Following reports about the Chinese regulator getting tougher on IPO candidates, the new measures already seem to be having the desired/feared effect. From Finance Asia today (and probably soon to disappear behind the paywall):
Only a day after China’s securities regulator announced it would closely vet the financial statements of listing hopefuls, companies started withdrawing their applications for new share sales.
Guizhou Zunyi Titanium, a titanium sponge producer, announced on Thursday that it would cancel its long-awaited initial public offering and has received confirmation from regulators on the withdrawal. Zunyi was the first company to scrap its IPO plans and more companies are expected to do the same.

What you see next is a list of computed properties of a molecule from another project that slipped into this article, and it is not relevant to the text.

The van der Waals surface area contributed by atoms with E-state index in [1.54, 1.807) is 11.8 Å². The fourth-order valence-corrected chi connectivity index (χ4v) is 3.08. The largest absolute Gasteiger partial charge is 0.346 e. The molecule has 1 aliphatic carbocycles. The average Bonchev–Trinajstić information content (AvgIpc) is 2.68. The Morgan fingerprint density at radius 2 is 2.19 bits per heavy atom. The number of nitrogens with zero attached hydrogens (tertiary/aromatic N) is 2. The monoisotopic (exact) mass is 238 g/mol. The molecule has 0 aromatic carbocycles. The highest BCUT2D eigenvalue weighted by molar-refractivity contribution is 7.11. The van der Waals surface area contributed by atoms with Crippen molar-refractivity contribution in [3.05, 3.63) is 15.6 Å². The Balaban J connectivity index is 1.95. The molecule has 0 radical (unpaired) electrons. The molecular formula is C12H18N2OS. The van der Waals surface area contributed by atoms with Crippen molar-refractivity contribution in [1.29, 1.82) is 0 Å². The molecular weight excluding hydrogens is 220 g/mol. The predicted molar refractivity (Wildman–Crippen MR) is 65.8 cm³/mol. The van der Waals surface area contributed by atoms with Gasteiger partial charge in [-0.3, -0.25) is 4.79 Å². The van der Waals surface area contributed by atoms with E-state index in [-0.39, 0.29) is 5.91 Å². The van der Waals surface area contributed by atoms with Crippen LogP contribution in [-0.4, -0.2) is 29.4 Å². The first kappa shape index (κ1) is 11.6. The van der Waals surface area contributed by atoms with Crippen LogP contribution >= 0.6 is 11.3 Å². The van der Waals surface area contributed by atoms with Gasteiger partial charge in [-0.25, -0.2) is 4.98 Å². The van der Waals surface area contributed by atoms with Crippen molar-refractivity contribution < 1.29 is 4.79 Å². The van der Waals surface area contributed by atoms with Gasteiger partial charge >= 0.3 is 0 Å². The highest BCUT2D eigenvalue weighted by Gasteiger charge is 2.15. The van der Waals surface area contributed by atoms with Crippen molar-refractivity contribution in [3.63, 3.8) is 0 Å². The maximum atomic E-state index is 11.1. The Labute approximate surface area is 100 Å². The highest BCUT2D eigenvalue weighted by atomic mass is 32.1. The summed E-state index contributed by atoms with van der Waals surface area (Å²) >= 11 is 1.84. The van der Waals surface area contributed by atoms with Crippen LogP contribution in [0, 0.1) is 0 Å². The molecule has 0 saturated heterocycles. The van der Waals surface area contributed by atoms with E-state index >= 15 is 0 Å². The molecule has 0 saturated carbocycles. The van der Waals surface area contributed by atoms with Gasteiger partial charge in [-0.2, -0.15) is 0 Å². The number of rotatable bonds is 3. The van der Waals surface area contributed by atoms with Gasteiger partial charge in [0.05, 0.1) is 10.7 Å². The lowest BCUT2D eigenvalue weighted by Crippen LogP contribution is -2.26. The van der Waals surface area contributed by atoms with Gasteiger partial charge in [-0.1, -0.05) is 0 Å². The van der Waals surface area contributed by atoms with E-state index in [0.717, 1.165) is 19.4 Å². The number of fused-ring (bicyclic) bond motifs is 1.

Deloitte said earlier this month that about 20% to 25% of current IPO applicants on the mainland may withdraw or re-consider their listings in 2013. If that estimate is correct, up to 220 companies will cancel A-share IPOs this year, lowering the waiting list to 662 firms — still a big number.
Despite the disquiet of the brokers – who of course benefit from higher numbers of IPOs, regardless of the quality of the company – this is probably a good thing. A shortage of listed companies is not the main problem for the A share market.